"This would resolve many problems faced by the children and husbands of Saudi women,” Badr Al-Malik, a spokesman for the General Directorate of Passports, told Arab News.
All passport departments in the Kingdom began implementing the decree immediately.
Al-Malik invited all offspring of Saudi mothers to visit the nearest Passport Department to transfer their sponsorship to their mothers.
Al-Malik said that the transfer procedure of the non-Saudi husband would take only a few days.
The move was welcomed by Mofleh Al-Qahtani, president of National Human Rights Society.
Al-Qahtani said there is no official number of marriages between Saudi women non-Saudis.
"Solving the issues of the husbands and children of Saudi women is protecting their rights especially in education, health and transportation," he said.
He told Arab News that by regulations, children of Saudi mothers can apply for citizenship at the age of 18, but more procedures might be needed to give them citizenship earlier to unite the families.
The non-Saudi husband doesn’t have to work in a private company or so to get his sponsorship transferred, said Hazem Karam, an expert in the Saudi law.
"Children of Saudi mothers were given privileges in government universities long ago," Karam said.
He said that the daughter of a Saudi mother can obtain Saudi citizenship sooner if she marries a Saudi. But the son must apply to Ministry of Interior when marrying a Saudi woman. He also must stay long enough in Saudi Arabia.
Worldwide solidarity with Egyptian women against 'Sexual terrorism'
Activists and feminists call for demonstrations outside Egyptian embassies in various world capitals on Tuesday to denounce recent sexual attacks against women protesters in Tahrir Square
11 Feb 2013
Protesters and several NGOs from around the globe announced they will rally in front of Egyptian embassies on Tuesday in solidarity with Egyptian women who have been protesting against “sexual terrorism.”
The protests will be held in several world capitals including Rabat, Morocco; Tunis, Tunisia; Amman, Jordan; Copenhagen, Denmark; Brussels, Belgium; Washington D.C, USA; London, England; Paris, France; and Oslo, Norway.
Full report at:
Indonesia: Child Abuse Victims Have Little Support
NWJ, a 14-year-old girl from Jehem village, Bangli, who fell pregnant to and married a 39-year-old man, has been slowly recovering after she gave birth to a premature baby girl who died eight hours later.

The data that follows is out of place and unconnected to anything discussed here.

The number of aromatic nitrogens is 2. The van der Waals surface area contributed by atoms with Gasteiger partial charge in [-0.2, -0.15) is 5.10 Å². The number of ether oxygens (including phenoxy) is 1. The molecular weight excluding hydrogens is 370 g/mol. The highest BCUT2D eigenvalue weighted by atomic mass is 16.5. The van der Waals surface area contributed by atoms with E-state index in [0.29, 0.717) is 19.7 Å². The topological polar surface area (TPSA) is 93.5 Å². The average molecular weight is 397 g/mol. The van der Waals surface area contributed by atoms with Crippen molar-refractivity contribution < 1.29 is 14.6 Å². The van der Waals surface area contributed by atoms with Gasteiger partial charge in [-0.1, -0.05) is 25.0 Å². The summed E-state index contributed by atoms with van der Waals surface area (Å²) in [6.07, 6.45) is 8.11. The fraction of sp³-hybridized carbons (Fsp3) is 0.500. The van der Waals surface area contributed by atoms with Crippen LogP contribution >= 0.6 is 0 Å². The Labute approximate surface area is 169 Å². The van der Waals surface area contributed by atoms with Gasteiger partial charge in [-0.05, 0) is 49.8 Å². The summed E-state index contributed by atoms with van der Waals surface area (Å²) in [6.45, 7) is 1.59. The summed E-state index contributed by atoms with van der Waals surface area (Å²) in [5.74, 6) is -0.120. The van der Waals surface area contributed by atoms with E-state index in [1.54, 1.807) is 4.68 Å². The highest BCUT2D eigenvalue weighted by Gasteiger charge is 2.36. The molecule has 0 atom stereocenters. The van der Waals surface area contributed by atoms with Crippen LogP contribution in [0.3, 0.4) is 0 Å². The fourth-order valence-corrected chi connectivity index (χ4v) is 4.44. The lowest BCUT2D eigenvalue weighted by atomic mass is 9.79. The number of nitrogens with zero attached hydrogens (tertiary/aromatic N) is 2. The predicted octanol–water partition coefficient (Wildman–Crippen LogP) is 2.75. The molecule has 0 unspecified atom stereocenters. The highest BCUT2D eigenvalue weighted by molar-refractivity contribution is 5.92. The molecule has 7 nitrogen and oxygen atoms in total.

NWJ can now walk slowly, but she still looks dazed by the series of incidents that have happened to her. She has never said a word at any time she has been asked about her health.
Only Cidra, her husband and a suspect of statutory rape, has been talking, demanding that the case be closed.
Full report at:
Harassment at Workplaces in Pakistan Continues To Hamper Women Empowerment
12 Feb 2013
ISLAMABAD: The most debated issue of Harassment at Workplaces is persistently hampering women empowerment as the implementation of harassment laws, in true spirit, for working ladies is still a challenge. Women working in offices, private organisations, hospitals and those running their private businesses face Harassment at Workplaces. Only few raise their voice for a respectable working environment while most of the others stay silent. From Parliament to NGOs and many other platforms, the issue has been raised and discussed in detail, but most of the time, the discussion ends up with optimism about the implementation of the related laws and the victims take their case back after getting a title of bad reputation or find ways to escape from the scenes. “Protection Against Harassment at Workplace Bill, 2009” was passed to create a safe working environment for women, free of harassment, abuse and intimidation and with an aim to fulfil their right to work with dignity and honour. Full report at:
Mali’s success depends on its women
The rise of Islamists in an already patriarchal society severely threatens the country’s strong and industrious women, writes Amma Bonsu.
By Amma Bonsu
February 10, 2013
As allied forces scramble to curb the rise of terrorism in Africa, Mali has heaved a deep sigh of relief. After weeks of intense fighting, French and Malian forces finally gained control of Timbuktu and dismantled the al-Qaida machinery that nearly conquered the West African country. Despite a string of attacks on the weekend, al-Qaida’s plan to control Mali seems to have been thwarted for now. But still, little effort is being made to tackle one of the biggest problems confronting this Islamic country — the stark disparity between men and women.
Full report at: